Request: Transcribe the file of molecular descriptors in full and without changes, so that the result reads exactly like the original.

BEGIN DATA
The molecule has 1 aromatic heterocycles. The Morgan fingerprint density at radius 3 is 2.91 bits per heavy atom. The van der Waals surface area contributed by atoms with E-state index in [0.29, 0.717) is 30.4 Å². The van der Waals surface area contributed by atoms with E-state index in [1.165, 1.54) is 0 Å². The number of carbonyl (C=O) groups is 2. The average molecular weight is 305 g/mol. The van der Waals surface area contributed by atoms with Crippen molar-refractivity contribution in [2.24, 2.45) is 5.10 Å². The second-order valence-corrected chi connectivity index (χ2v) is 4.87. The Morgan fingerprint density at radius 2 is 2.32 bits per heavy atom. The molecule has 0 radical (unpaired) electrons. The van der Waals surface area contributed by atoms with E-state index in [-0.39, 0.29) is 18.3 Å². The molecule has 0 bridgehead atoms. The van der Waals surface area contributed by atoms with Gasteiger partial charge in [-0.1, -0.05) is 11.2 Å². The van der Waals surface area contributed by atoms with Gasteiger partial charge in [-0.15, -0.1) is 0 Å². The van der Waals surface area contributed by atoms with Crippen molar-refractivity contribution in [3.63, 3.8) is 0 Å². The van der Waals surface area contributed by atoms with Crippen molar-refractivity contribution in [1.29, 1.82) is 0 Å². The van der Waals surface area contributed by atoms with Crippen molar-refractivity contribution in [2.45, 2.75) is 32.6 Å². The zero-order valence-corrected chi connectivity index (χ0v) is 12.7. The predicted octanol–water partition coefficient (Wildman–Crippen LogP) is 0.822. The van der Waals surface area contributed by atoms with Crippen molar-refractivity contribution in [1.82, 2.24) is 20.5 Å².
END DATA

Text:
The molecule has 1 aromatic heterocycles. The Morgan fingerprint density at radius 3 is 2.91 bits per heavy atom. The van der Waals surface area contributed by atoms with E-state index in [0.29, 0.717) is 30.4 Å². The van der Waals surface area contributed by atoms with E-state index in [1.165, 1.54) is 0 Å². The number of carbonyl (C=O) groups is 2. The average molecular weight is 305 g/mol. The van der Waals surface area contributed by atoms with Crippen molar-refractivity contribution in [2.24, 2.45) is 5.10 Å². The second-order valence-corrected chi connectivity index (χ2v) is 4.87. The Morgan fingerprint density at radius 2 is 2.32 bits per heavy atom. The molecule has 0 radical (unpaired) electrons. The van der Waals surface area contributed by atoms with E-state index in [-0.39, 0.29) is 18.3 Å². The molecule has 0 bridgehead atoms. The van der Waals surface area contributed by atoms with Gasteiger partial charge in [-0.1, -0.05) is 11.2 Å². The van der Waals surface area contributed by atoms with Gasteiger partial charge in [-0.15, -0.1) is 0 Å². The van der Waals surface area contributed by atoms with Crippen molar-refractivity contribution in [3.63, 3.8) is 0 Å². The van der Waals surface area contributed by atoms with Crippen molar-refractivity contribution in [1.29, 1.82) is 0 Å². The van der Waals surface area contributed by atoms with Crippen molar-refractivity contribution in [2.45, 2.75) is 32.6 Å². The zero-order valence-corrected chi connectivity index (χ0v) is 12.7. The predicted octanol–water partition coefficient (Wildman–Crippen LogP) is 0.822. The van der Waals surface area contributed by atoms with Crippen molar-refractivity contribution in [1.82, 2.24) is 20.5 Å².